Like all good things our Mull adventure had to come to an end at some point (much as I wish it didn’t), making Saturday our last day on the island. If anything the weather was even nicer than that which had graced our trip to Loch Ba, with temperatures at a suitable level to allow t-shirt only walking for the first time all week. Our plan was to take the coast path from Calgary to Caliach Point, another of my favourite routes, where we would hopefully get to enjoy a successful hour or two of seawatching. On the way out though we couldn’t help pausing to take in the valley and house in all its glorious remoteness.

27188 - Isle of Mull

At Calgary the Great Northern Diver was still out in the bay and still keeping its distance, but it was nice to see a few more Sand Martins starting to return to the dunes where they have a large breeding colony. A pair of Rock Pipits remained elusive near the old pier, as did a male White Wagtail, whereas a pair of Stonechats couldn’t have done more to show themselves off. Frequently pausing on prominent perches they were continually chatting away to each other and allowed me to get reasonably close for some good photo opportunities.

27193 - Stonechat, Isle of Mull

At Calgary head an outcrop of rock held seven Shags and one immature Cormorant that absolutely dwarfed the other birds around it. I’d never quite realised the difference in size between the two species before but it was remarkably pronounced to the point of being almost comical (to us at least). A single Gannet could be seen fishing a little further out and it conducted a couple of immense dives while we watched. Back on dry land Wheatears and Meadow Pipits were absolutely everywhere whilst the view was as stunning as ever.

27189 - Calgary, Isle of Mull

The walk out to Caliach included a pair of Snipe which erupted from our feet and another Grey Heron in a location that was somewhat unexpected. I presume it was after Voles again as I could see no other reason for it to be stood in the middle of a field. As we came over one particular rise in the landscape the usual flushing of Meadow Pipits ensued, but this time something was different. An unfamiliar call mingled amongst the noise of alarmed Pipits and three birds seemed to be standing their ground. In fact they continued standing their ground until I was within a couple of meters and could clearly identify them as Twite. They barely acknowledged my presence and continued to feed as I fired away. Needless to say Twite are now at the top of my favourite small brown bird list.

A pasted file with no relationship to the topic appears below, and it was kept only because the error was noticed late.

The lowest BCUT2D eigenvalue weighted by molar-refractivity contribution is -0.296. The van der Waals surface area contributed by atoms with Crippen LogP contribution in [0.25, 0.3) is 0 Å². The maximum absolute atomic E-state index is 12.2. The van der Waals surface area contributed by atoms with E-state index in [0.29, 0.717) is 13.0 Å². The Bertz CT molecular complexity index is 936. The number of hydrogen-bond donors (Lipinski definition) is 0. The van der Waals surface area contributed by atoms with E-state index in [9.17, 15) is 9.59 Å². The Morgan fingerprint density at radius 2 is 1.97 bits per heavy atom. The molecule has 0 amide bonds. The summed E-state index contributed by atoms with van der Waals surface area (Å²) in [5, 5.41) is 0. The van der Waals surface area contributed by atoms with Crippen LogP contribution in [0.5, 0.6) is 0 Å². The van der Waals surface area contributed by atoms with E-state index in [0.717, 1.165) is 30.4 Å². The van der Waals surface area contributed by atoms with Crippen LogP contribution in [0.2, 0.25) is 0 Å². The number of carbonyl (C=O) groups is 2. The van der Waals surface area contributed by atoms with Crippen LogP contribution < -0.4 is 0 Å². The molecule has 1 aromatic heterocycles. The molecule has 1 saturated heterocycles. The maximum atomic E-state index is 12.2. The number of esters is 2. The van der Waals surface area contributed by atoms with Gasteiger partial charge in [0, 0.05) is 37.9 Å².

27196 - Twite, Isle of Mull
27198 - Twite, Isle of Mull

As we drew closer to Caliach farm a flock of waders took to the air and quickly landed behind a large stone wall which provided great cover as we crept up behind it. What we saw spread out in front of us was eleven summer plumaged Golden Plovers, stunners every single one of them.

27203 - Golden Plover, Isle of Mull

Leaving them to their feeding we settled into a sheltered spot on Caliach Point to see what was about. Gannets were immediately visible in good numbers with one flying past at just a few meters distance and roughly parallel to our eye line. A single Black Guillemot flew beneath us whilst much further out a feeding frenzy was under way. Over thirty Kittiwakes, fifty plus Manx Shearwaters and a smattering of Guillemots were all concentrated in the same area with the Gannets carrying out the occasional precision dive between them.

27207 - Caliach, Isle of Mull

We’d been wondering where the usual Fulmars were when I looked over the edge to find a pair sitting snug against the cliff. They seemed very settled but as far as I could tell didn’t appear to be nesting just yet.

27205 - Fulmar, Isle of Mull
27209 - Fulmar, Isle of Mull

With that it was time to head back to the house so that we could prepare for our departure the following morning. As always though the island had one last surprise in store. Looking out from the sun porch we spotted one of the Short Eared Owls heading from right to left which in itself was a great way to end the day. At the same time however a male Hen Harrier popped into the valley and started to quarter the same hillside. The two birds got closer and closer to each other until what we had been hoping for finally happened. Both birds went talon to talon as they battled for dominance with the Short Eared Owl ultimately proving victorious. There can’t be many people who have had the chance to witness such an encounter. What a way to end the holiday.


Gillian Olson · May 11, 2012 at 5:51 am

Wow, such a beautiful place and your photos equally beautiful.

Caroline Gill · May 11, 2012 at 12:41 pm

What a rollercoaster of a ride it has been! So jealous of those owls and the Manx Shearwaters! Thank you, Adam, for sharing these highlights with us.

theconstantwalker · May 11, 2012 at 8:17 pm

Wonderful images Adam and where did that sunshine come from lol.

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